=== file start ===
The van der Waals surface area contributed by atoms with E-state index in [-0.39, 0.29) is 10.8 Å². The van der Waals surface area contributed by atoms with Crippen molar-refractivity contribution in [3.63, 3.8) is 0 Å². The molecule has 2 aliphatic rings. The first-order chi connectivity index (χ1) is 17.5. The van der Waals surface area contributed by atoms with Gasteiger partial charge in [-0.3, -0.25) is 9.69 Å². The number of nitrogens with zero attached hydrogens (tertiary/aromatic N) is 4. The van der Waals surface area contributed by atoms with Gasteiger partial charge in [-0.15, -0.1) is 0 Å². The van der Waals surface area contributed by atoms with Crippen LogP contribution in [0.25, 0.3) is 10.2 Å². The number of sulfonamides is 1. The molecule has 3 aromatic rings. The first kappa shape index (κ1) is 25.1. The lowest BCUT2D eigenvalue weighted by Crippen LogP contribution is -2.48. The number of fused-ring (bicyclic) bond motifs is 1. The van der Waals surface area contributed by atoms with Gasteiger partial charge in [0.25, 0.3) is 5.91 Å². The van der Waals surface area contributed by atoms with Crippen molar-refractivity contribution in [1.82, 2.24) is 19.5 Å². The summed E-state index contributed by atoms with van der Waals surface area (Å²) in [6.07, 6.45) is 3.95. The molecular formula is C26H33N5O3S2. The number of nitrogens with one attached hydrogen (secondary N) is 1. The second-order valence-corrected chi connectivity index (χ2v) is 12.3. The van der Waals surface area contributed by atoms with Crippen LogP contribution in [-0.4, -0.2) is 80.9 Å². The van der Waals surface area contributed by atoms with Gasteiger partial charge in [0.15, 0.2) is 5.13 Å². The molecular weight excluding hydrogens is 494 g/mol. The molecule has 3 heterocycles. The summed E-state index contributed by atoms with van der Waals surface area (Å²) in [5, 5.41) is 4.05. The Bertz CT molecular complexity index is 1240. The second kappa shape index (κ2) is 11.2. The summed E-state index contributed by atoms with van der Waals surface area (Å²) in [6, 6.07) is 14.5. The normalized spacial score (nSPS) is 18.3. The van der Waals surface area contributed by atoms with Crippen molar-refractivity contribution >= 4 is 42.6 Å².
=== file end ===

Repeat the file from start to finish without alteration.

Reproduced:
The van der Waals surface area contributed by atoms with E-state index in [-0.39, 0.29) is 10.8 Å². The van der Waals surface area contributed by atoms with Crippen molar-refractivity contribution in [3.63, 3.8) is 0 Å². The molecule has 2 aliphatic rings. The first-order chi connectivity index (χ1) is 17.5. The van der Waals surface area contributed by atoms with Gasteiger partial charge in [-0.3, -0.25) is 9.69 Å². The number of nitrogens with zero attached hydrogens (tertiary/aromatic N) is 4. The van der Waals surface area contributed by atoms with Gasteiger partial charge in [-0.15, -0.1) is 0 Å². The van der Waals surface area contributed by atoms with Crippen LogP contribution in [0.25, 0.3) is 10.2 Å². The number of sulfonamides is 1. The molecule has 3 aromatic rings. The first kappa shape index (κ1) is 25.1. The lowest BCUT2D eigenvalue weighted by Crippen LogP contribution is -2.48. The number of fused-ring (bicyclic) bond motifs is 1. The van der Waals surface area contributed by atoms with Gasteiger partial charge in [0.25, 0.3) is 5.91 Å². The van der Waals surface area contributed by atoms with Crippen molar-refractivity contribution in [1.82, 2.24) is 19.5 Å². The summed E-state index contributed by atoms with van der Waals surface area (Å²) in [6.07, 6.45) is 3.95. The molecular formula is C26H33N5O3S2. The number of nitrogens with one attached hydrogen (secondary N) is 1. The second-order valence-corrected chi connectivity index (χ2v) is 12.3. The van der Waals surface area contributed by atoms with Crippen LogP contribution in [-0.4, -0.2) is 80.9 Å². The van der Waals surface area contributed by atoms with Gasteiger partial charge in [0.15, 0.2) is 5.13 Å². The molecular weight excluding hydrogens is 494 g/mol. The molecule has 3 heterocycles. The summed E-state index contributed by atoms with van der Waals surface area (Å²) in [5, 5.41) is 4.05. The Bertz CT molecular complexity index is 1240. The second kappa shape index (κ2) is 11.2. The summed E-state index contributed by atoms with van der Waals surface area (Å²) in [6, 6.07) is 14.5. The normalized spacial score (nSPS) is 18.3. The van der Waals surface area contributed by atoms with Crippen molar-refractivity contribution >= 4 is 42.6 Å².